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Eleftheres

The castle of Eleftheres in northwest Attica.

  1. Modern and Contemporary era (1821 - )


    1930 Decade of ancient Eleftheres excavations.

  2. Ottoman era (1453- 1821)


  3. Byzantine era (331 AC- 1453)


  4. Roman era (30 BC- 330 AC)


    145 AD According to Pausanias, it was abandoned. It was used again during the early Byzantine period (5th -7th century AD).

  5. Hellenistic era (322- 31 BC)


    At the end of the 4th century BC, it was repaired and reinforced.

  6. Classical era (478-323 BC)


    370 BC It was probably built between 370- 360 BC.

  7. Archaic era (800-479 BC)


  8. Geometric era (-1100- 800 BC)


  9. Prehistory (-1100 BC)


What I can see

The ancient Eleftheres was a city, whose traces are seen today south of the impressive fortress. The fortress is about 300 long and 125m wide and belongs to the best examples of fortification art of the 4th century BC. The perimeter of the walls is 860m and the north side was more vulnerable, so the fortification was stronger with towers of 4-6m high. On the east and west sides, there are gates with inner courtyards and in between, there are smaller gates. The 7 impressive square towers have 6.5 m long sides and in the holes we see today, there were beams that supported the wooden floors. Soldiers fought on them and between the ramparts and placed the heaviest weapons, such as catapults, which were invented back then and were continuously used until the 15th century and the invention of gunpowder. Foundations of previous buildings are also preserved.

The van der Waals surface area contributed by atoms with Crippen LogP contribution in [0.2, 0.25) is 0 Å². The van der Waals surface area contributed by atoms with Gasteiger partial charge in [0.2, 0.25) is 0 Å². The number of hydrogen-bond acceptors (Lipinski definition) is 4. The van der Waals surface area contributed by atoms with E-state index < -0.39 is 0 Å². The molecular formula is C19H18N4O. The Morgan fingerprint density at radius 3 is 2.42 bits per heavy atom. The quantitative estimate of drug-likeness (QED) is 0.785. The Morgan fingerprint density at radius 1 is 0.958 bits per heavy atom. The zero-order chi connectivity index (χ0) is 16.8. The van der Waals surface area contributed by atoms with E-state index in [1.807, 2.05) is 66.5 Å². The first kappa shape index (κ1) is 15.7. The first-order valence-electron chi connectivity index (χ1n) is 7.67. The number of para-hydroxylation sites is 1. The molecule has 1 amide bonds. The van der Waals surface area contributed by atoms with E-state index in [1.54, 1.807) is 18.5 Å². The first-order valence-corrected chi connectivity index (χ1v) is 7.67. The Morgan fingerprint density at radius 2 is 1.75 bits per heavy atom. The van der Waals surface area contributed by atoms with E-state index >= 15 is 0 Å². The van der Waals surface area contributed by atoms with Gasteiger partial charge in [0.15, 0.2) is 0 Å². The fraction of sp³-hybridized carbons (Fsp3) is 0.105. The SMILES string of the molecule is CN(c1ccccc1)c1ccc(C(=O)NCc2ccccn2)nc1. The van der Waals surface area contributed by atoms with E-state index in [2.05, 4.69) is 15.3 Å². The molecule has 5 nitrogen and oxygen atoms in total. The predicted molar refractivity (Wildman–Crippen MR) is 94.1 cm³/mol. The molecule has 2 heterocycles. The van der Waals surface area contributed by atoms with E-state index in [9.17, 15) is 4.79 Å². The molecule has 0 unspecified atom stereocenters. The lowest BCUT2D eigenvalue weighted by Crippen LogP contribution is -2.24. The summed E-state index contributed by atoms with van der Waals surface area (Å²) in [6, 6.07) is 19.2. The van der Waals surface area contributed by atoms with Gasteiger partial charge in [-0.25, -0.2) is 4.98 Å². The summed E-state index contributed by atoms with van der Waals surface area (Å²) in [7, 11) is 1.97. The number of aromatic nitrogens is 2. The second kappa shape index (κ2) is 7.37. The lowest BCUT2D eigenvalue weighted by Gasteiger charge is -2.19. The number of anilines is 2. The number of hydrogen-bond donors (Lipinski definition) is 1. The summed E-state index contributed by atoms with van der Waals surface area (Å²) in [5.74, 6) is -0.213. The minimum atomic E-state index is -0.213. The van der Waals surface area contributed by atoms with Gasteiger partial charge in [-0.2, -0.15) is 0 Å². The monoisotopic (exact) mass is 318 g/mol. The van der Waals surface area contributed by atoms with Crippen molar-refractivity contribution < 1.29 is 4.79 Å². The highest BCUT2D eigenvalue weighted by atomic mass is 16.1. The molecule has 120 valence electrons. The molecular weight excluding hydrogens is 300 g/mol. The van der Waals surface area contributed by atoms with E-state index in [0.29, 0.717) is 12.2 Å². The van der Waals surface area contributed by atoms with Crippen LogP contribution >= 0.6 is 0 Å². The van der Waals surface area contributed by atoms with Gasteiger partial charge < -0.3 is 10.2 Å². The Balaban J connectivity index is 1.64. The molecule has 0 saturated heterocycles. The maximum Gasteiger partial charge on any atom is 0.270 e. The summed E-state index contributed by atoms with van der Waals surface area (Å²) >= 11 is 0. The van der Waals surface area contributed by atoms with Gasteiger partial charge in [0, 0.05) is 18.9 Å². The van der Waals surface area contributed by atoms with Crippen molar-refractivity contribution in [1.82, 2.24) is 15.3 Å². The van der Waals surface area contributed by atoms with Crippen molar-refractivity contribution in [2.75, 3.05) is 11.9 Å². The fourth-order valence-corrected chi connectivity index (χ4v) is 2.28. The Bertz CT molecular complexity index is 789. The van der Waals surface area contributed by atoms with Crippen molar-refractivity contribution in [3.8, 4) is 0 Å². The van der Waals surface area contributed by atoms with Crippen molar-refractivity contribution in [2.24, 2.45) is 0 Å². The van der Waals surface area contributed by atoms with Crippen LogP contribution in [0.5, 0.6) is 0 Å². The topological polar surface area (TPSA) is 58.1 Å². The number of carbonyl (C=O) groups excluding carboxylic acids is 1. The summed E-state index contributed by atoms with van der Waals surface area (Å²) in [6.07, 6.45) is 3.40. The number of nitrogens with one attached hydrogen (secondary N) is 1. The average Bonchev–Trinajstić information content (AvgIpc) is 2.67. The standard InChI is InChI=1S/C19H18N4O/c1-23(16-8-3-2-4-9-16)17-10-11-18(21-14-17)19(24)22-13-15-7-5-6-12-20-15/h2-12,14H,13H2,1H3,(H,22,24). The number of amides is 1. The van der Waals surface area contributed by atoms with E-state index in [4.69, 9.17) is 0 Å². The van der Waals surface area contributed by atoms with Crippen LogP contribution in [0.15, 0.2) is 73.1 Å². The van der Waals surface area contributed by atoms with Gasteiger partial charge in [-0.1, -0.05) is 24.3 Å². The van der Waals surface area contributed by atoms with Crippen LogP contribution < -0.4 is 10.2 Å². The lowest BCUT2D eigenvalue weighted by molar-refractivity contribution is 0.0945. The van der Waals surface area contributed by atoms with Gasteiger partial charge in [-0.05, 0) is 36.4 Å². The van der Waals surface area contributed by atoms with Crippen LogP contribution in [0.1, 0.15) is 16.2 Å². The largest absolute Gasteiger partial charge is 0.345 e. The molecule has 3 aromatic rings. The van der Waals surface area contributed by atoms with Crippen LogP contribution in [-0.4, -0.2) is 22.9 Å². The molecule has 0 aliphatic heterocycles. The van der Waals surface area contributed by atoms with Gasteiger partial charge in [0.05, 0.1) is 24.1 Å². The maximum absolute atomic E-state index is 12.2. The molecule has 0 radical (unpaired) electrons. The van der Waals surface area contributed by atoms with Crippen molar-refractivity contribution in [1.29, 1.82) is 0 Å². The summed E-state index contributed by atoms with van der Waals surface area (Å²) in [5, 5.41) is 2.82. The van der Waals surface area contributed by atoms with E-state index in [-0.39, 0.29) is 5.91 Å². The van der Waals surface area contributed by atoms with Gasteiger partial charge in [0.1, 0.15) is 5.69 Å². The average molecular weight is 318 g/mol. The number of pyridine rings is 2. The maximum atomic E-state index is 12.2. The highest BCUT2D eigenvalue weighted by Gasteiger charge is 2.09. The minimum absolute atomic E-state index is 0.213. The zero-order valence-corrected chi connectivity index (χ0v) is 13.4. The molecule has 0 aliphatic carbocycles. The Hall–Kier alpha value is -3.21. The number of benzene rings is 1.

What I can't see

The newest common name of this isolated fortress is “Gyftokastro” (i.e. Gypsy Castle in Greek). In ancient times, however, it was the fortress of the ancient city of the Eleftheres, which sometimes was an ally of Boeotia and others of Athens. From the 6th century onwards, however, the city was an ally of Athens and according to legend, it was the birthplace of god Dionysus, who was worshiped under the nickname “Elefthereus”. The fortress was built by the Athenians, to control the roads to Boeotia and the mountains of Oenoe.

Bibliography

Foka Ι., Valavanis P., (1994), Περίπατοι στην Αθήνα και την Αττική, τόποι, θεοί, μνημεία [Strolls in Athens and Attica, places, gods, monuments], Kedros

 

Camp J., (2001), The Archaeology of Athens, Yale University Press, New Haven and London

 

Unsigned, (2014), Navigating the routes of Art and Culture, Part 1, Athens, Ministry of Culture and Sports